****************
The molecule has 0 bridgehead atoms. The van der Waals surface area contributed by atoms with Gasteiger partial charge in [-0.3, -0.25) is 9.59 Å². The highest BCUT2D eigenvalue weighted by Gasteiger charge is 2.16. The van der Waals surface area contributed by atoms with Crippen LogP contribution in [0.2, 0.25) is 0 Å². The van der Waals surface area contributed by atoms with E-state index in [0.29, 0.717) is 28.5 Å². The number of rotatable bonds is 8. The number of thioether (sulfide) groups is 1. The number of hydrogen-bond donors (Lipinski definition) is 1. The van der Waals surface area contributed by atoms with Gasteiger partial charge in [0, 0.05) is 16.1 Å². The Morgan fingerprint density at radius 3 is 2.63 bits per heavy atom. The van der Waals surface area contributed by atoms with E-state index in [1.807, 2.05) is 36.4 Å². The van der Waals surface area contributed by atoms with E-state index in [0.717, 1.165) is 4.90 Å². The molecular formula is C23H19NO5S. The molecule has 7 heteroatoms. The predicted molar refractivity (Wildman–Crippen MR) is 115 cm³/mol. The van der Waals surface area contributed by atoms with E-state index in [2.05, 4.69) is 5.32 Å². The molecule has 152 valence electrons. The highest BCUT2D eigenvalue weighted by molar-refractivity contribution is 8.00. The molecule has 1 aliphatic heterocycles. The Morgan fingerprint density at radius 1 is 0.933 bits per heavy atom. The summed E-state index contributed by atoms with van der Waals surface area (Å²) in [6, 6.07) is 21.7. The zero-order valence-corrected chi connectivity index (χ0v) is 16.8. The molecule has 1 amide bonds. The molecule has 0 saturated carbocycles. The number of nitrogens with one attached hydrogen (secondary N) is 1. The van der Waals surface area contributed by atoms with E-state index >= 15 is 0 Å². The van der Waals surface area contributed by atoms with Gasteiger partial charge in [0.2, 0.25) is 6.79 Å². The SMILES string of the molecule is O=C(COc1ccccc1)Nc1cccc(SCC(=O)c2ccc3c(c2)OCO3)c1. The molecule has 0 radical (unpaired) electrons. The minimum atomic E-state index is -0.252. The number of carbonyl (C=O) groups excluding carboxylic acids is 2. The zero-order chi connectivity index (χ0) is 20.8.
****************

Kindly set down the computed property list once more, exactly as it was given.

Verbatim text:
The molecule has 0 bridgehead atoms. The van der Waals surface area contributed by atoms with Gasteiger partial charge in [-0.3, -0.25) is 9.59 Å². The highest BCUT2D eigenvalue weighted by Gasteiger charge is 2.16. The van der Waals surface area contributed by atoms with Crippen LogP contribution in [0.2, 0.25) is 0 Å². The van der Waals surface area contributed by atoms with E-state index in [0.29, 0.717) is 28.5 Å². The number of rotatable bonds is 8. The number of thioether (sulfide) groups is 1. The number of hydrogen-bond donors (Lipinski definition) is 1. The van der Waals surface area contributed by atoms with Gasteiger partial charge in [0, 0.05) is 16.1 Å². The Morgan fingerprint density at radius 3 is 2.63 bits per heavy atom. The van der Waals surface area contributed by atoms with E-state index in [1.807, 2.05) is 36.4 Å². The van der Waals surface area contributed by atoms with E-state index in [0.717, 1.165) is 4.90 Å². The molecular formula is C23H19NO5S. The molecule has 7 heteroatoms. The predicted molar refractivity (Wildman–Crippen MR) is 115 cm³/mol. The van der Waals surface area contributed by atoms with E-state index in [2.05, 4.69) is 5.32 Å². The molecule has 152 valence electrons. The highest BCUT2D eigenvalue weighted by molar-refractivity contribution is 8.00. The molecule has 1 aliphatic heterocycles. The Morgan fingerprint density at radius 1 is 0.933 bits per heavy atom. The summed E-state index contributed by atoms with van der Waals surface area (Å²) in [6, 6.07) is 21.7. The zero-order valence-corrected chi connectivity index (χ0v) is 16.8. The molecule has 1 amide bonds. The molecule has 0 saturated carbocycles. The number of nitrogens with one attached hydrogen (secondary N) is 1. The van der Waals surface area contributed by atoms with E-state index >= 15 is 0 Å². The van der Waals surface area contributed by atoms with Gasteiger partial charge in [0.2, 0.25) is 6.79 Å². The SMILES string of the molecule is O=C(COc1ccccc1)Nc1cccc(SCC(=O)c2ccc3c(c2)OCO3)c1. The molecule has 0 radical (unpaired) electrons. The minimum atomic E-state index is -0.252. The number of carbonyl (C=O) groups excluding carboxylic acids is 2. The zero-order chi connectivity index (χ0) is 20.8.